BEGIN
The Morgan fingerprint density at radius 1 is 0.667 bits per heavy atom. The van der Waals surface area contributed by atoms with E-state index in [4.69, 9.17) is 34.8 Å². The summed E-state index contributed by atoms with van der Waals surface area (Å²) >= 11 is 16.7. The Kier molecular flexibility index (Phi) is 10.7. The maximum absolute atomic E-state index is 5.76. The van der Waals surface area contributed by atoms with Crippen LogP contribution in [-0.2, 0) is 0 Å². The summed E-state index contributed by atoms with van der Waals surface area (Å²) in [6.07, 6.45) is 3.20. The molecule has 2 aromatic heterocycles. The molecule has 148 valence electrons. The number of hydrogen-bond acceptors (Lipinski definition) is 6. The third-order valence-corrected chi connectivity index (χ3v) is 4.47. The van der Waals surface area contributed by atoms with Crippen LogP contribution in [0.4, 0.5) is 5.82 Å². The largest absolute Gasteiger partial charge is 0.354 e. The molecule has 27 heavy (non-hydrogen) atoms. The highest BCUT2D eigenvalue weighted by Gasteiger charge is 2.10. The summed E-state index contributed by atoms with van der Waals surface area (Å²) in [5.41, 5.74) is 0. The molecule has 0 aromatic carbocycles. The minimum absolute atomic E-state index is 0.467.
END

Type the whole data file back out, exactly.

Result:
The Morgan fingerprint density at radius 1 is 0.667 bits per heavy atom. The van der Waals surface area contributed by atoms with E-state index in [4.69, 9.17) is 34.8 Å². The summed E-state index contributed by atoms with van der Waals surface area (Å²) >= 11 is 16.7. The Kier molecular flexibility index (Phi) is 10.7. The maximum absolute atomic E-state index is 5.76. The van der Waals surface area contributed by atoms with Crippen LogP contribution in [-0.2, 0) is 0 Å². The summed E-state index contributed by atoms with van der Waals surface area (Å²) in [6.07, 6.45) is 3.20. The molecule has 2 aromatic heterocycles. The molecule has 148 valence electrons. The number of hydrogen-bond acceptors (Lipinski definition) is 6. The third-order valence-corrected chi connectivity index (χ3v) is 4.47. The van der Waals surface area contributed by atoms with Crippen LogP contribution in [0.4, 0.5) is 5.82 Å². The largest absolute Gasteiger partial charge is 0.354 e. The molecule has 27 heavy (non-hydrogen) atoms. The highest BCUT2D eigenvalue weighted by Gasteiger charge is 2.10. The summed E-state index contributed by atoms with van der Waals surface area (Å²) in [5.41, 5.74) is 0. The molecule has 0 aromatic carbocycles. The minimum absolute atomic E-state index is 0.467.